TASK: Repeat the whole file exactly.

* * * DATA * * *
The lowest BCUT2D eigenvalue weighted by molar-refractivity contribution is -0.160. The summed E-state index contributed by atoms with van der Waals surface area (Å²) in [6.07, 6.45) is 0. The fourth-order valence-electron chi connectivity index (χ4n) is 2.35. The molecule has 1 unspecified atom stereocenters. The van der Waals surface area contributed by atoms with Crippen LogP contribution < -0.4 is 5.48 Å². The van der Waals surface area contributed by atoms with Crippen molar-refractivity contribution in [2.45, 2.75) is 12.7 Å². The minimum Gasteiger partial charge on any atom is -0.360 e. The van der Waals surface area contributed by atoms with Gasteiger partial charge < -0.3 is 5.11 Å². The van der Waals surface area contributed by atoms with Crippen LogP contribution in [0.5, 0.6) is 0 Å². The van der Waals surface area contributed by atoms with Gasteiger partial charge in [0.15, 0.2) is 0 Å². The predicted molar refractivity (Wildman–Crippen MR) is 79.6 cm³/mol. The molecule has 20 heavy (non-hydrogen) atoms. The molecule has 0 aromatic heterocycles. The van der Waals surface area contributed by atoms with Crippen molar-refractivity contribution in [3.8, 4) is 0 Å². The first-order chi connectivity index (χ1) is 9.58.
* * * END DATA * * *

The lowest BCUT2D eigenvalue weighted by molar-refractivity contribution is -0.160. The summed E-state index contributed by atoms with van der Waals surface area (Å²) in [6.07, 6.45) is 0. The fourth-order valence-electron chi connectivity index (χ4n) is 2.35. The molecule has 1 unspecified atom stereocenters. The van der Waals surface area contributed by atoms with Crippen LogP contribution < -0.4 is 5.48 Å². The van der Waals surface area contributed by atoms with Crippen molar-refractivity contribution in [2.45, 2.75) is 12.7 Å². The minimum Gasteiger partial charge on any atom is -0.360 e. The van der Waals surface area contributed by atoms with Gasteiger partial charge < -0.3 is 5.11 Å². The van der Waals surface area contributed by atoms with Crippen LogP contribution in [0.5, 0.6) is 0 Å². The van der Waals surface area contributed by atoms with Gasteiger partial charge in [0.15, 0.2) is 0 Å². The predicted molar refractivity (Wildman–Crippen MR) is 79.6 cm³/mol. The molecule has 20 heavy (non-hydrogen) atoms. The molecule has 0 aromatic heterocycles. The van der Waals surface area contributed by atoms with Crippen molar-refractivity contribution in [3.8, 4) is 0 Å². The first-order chi connectivity index (χ1) is 9.58.